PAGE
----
LEGAL GUIDE

         Preemption of State Law in Certain
       Suits Against Labor Unions

           Written by: Michael S. Haber

      SummaryFederal labor law often preempts state law in
actions by union members against their labor unions for
                                                                          breach of the duty of fair representation.  This brief guide
                                                                          explains some of the rules for analyzing whether federal
                                                                          premption applies.

    1    The Doctrine of Preemption in General

      The Supremacy Clause of the Constitution is not typically the kind of
      subject that arises during discussions at cocktail parties. At least until
                                            recently. The Supremacy Clause has been getting lots of play lately, as
                                            courts are called upon to determine if Arizona may develop its own
                                            immigration policy.

       The Supremacy clause (Article VI, Section 2 of the U.S. Constitution)
                                             declares that all laws and treaties made by the federal government will
                                             be “the supreme law of the land." It means, simply, that the federal
                                             government, in exercising powers set forth in the Constitution, will
                                             prevail over any inconsistent or conflicting exercise of power under
                                             state law.

        The Supremacy Clause give rise to issues that fall within the area of
                                             federal preemption. In other words, the Constitution and other federal
                                             laws and treaties will preempt (or supersede) state laws and rights that
                                             arise pursuant to state law.

2     Federal Preemption in Actions Against a Labor Union
  For Breach Of The Duty of Fair Representation

Preemption, of course, arises in a wide array of circumstances implicating many different laws. One such area of law in
which preemption is a
frequent issue is when a
union member seeks to
hold his or her union
accountable for its breach
of a labor union’s “duty
of fair representation”
[“DFR”] to its members.

Underlying the doctrine
of federal preemption is
the concern that a state
law may serve to impede
the objectives of federal
law.   Courts often deem
preempted state-law
claims that are identical
to duties owed under the DFR.   The DFR prevents a union from acting in a way that is in bad faith, arbitrary, or discriminatory.  Thus, quite often a union member who sues his or her union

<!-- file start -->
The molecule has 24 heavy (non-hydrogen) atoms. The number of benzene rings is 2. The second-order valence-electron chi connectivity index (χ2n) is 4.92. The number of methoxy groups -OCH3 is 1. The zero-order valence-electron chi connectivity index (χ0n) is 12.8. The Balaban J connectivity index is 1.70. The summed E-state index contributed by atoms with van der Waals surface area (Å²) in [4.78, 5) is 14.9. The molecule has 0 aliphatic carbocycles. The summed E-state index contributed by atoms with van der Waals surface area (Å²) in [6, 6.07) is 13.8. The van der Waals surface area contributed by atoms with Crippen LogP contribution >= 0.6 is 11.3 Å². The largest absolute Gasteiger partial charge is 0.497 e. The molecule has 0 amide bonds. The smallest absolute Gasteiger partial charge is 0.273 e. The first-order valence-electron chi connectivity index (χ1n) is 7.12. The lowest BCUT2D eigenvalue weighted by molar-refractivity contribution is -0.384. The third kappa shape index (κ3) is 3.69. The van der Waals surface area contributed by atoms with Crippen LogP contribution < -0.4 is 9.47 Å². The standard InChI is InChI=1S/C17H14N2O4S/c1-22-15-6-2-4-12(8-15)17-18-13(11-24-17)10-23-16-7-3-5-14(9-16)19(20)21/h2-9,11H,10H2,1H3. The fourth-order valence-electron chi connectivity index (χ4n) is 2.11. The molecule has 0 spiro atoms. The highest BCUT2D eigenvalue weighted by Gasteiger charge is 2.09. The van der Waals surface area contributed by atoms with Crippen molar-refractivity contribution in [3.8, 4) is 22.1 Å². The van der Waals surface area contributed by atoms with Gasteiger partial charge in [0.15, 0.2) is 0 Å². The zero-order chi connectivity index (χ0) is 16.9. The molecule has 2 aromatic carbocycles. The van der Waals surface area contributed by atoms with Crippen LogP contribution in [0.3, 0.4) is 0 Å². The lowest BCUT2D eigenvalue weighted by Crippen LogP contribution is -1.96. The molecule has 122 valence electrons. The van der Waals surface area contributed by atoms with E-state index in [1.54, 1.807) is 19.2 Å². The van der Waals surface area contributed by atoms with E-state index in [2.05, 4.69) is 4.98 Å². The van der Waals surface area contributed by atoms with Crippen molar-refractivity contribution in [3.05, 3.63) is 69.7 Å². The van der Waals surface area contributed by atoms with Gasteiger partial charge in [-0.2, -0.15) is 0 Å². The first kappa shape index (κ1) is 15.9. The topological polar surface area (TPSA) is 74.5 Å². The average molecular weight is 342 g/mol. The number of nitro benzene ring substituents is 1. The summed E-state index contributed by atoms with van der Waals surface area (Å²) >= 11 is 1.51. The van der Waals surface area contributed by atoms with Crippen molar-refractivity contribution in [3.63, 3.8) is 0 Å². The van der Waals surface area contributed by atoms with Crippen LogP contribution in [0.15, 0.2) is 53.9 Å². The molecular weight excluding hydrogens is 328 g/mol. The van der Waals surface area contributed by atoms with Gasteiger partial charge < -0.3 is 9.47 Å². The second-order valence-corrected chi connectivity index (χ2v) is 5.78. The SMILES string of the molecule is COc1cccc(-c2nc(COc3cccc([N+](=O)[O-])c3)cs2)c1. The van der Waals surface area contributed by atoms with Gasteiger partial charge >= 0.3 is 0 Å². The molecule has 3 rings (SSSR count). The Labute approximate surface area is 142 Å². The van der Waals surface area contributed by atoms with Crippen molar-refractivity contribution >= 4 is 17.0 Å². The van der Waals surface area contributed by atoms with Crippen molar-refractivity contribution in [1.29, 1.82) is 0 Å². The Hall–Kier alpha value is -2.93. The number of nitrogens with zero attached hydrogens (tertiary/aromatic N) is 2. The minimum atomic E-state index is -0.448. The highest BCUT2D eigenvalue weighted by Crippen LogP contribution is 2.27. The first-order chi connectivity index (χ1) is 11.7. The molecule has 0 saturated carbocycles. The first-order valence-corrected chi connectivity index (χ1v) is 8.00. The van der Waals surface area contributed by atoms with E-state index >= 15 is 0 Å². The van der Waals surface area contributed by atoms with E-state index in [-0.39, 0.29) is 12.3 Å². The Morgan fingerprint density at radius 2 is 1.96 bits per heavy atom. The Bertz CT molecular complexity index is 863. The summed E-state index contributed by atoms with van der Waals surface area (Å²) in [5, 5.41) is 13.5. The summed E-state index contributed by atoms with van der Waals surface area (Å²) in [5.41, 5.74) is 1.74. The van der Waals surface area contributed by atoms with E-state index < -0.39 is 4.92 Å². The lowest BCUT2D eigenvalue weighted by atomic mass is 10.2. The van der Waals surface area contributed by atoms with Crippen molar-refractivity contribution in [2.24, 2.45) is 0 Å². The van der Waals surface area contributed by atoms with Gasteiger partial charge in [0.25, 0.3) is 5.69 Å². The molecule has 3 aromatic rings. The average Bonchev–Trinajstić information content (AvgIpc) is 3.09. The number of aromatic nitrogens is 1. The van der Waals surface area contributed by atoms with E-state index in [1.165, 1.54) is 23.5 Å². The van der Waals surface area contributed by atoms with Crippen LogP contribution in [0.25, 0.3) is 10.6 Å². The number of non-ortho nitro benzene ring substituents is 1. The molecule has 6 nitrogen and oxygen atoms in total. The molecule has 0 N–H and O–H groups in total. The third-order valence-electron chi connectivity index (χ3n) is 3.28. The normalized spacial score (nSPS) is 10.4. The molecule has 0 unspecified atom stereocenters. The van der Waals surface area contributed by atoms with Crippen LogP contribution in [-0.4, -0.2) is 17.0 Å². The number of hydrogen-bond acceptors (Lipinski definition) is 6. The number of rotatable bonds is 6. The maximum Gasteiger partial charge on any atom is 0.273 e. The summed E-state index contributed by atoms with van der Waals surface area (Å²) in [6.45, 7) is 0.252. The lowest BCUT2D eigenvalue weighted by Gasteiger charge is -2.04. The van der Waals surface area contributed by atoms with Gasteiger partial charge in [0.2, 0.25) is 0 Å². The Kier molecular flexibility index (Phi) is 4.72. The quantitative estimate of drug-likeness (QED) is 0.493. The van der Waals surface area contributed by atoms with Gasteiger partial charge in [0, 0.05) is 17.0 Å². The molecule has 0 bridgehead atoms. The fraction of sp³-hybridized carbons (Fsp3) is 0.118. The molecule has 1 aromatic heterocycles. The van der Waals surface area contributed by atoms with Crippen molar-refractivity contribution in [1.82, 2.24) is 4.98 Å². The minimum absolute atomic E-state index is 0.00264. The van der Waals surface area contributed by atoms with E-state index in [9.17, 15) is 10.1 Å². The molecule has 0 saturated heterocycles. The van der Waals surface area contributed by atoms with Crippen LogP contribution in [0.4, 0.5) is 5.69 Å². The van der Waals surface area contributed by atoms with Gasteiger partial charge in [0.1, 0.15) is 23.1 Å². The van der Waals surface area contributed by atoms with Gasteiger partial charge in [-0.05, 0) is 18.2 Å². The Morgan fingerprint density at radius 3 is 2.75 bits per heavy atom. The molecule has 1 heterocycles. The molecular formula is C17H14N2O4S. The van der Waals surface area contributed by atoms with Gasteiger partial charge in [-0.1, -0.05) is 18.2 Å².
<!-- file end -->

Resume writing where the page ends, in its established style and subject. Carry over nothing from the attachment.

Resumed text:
for breach of the union’s DFR will join with the DFR claim other claims, such as fraud.

Courts will often deem preempted by the DFR state law claims that are “essentially identical” to the DFR claim, largely because state law should neither limit nor enlarge the scope of federal laws.

3    Sometimes State Law Rights Will Escape
  Preemption in Duty of Fair Representation Lawsuits

State-law claims are sometimes “merely a peripheral concern” of federal law.   State law claims escape preemption when they are rooted in a state’s police powers or when state law rights do not interfere with the federal scheme.   Compelling local interest in certain tort regulation is recognized as being of little concern to federal labor law.

There is also a presumption against preemption.  Thus, courts often restrict preemptive effect of federal laws, particularly when it is a subject that is traditionally governed by state law, as, for example, defamation claims. 

A key issue in determining whether the DFR preempts state law is whether a collective bargaining agreement ["CBA"] must be interpreted; if so, preemption is more likely.  For that reason, purely factual questions are typically deemed by courts as not requiring interpretation of a CBA.  The mere existence of a CBA as part of the factual background of the case does not by itself require preemption.

4    Conclusion

The Railway Labor Act, under which the DFR arises in the railroad and aviation industries (as, for example, in the employment of airline pilots), can preempt a state law claim, only if it the state law claim is dependent on the interpretation of a collective bargaining agreement. 

Another inquiry is whether the rights involve exist independently of the collective bargaining agreement. If so, federal preemption is less likely to apply.

This happens to be a complicated area of the law, and issues concerning federal preemption of state law rights in a duty of fair representation context will typically require consultation with an attorney experienced in federal labor law.
suing labor unions
212 791-6240
225 Broadway, Suite 3010
New York, New York 10007
Law Offices of Michael S. Haber, 225 Broadway, Suite 3010, New York, New York 10007  (212) 791-6240
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Go To Legal Guide Regarding A Union's Duty To Fairly Represent Its Members
Go To Legal Guide Regarding Time Limits on Filing Duty of Fair Representation Lawsuit
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